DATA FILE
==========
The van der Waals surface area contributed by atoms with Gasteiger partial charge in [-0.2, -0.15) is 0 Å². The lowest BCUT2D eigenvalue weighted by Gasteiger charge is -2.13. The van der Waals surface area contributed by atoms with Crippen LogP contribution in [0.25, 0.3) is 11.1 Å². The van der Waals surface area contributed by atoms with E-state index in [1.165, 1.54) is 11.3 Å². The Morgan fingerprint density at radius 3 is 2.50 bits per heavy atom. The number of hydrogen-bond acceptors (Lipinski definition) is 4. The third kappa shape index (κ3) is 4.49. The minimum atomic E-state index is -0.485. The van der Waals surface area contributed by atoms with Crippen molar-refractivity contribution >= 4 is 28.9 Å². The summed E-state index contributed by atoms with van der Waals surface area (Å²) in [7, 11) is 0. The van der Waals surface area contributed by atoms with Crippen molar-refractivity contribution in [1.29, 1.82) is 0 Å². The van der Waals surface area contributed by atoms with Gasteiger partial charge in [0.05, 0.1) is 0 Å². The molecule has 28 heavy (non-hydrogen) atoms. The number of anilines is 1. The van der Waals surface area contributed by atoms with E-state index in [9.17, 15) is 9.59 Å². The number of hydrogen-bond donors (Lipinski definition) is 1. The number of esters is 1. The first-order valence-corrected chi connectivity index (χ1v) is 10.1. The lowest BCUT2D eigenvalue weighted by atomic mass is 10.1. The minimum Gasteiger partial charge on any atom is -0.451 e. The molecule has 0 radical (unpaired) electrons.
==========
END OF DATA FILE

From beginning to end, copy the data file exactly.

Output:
The van der Waals surface area contributed by atoms with Gasteiger partial charge in [-0.2, -0.15) is 0 Å². The lowest BCUT2D eigenvalue weighted by Gasteiger charge is -2.13. The van der Waals surface area contributed by atoms with Crippen LogP contribution in [0.25, 0.3) is 11.1 Å². The van der Waals surface area contributed by atoms with E-state index in [1.165, 1.54) is 11.3 Å². The Morgan fingerprint density at radius 3 is 2.50 bits per heavy atom. The number of hydrogen-bond acceptors (Lipinski definition) is 4. The third kappa shape index (κ3) is 4.49. The minimum atomic E-state index is -0.485. The van der Waals surface area contributed by atoms with Crippen molar-refractivity contribution >= 4 is 28.9 Å². The summed E-state index contributed by atoms with van der Waals surface area (Å²) in [7, 11) is 0. The van der Waals surface area contributed by atoms with Crippen molar-refractivity contribution in [1.29, 1.82) is 0 Å². The van der Waals surface area contributed by atoms with Gasteiger partial charge in [0.05, 0.1) is 0 Å². The molecule has 28 heavy (non-hydrogen) atoms. The number of anilines is 1. The van der Waals surface area contributed by atoms with E-state index in [9.17, 15) is 9.59 Å². The number of hydrogen-bond donors (Lipinski definition) is 1. The number of esters is 1. The first-order valence-corrected chi connectivity index (χ1v) is 10.1. The lowest BCUT2D eigenvalue weighted by atomic mass is 10.1. The minimum Gasteiger partial charge on any atom is -0.451 e. The molecule has 0 radical (unpaired) electrons.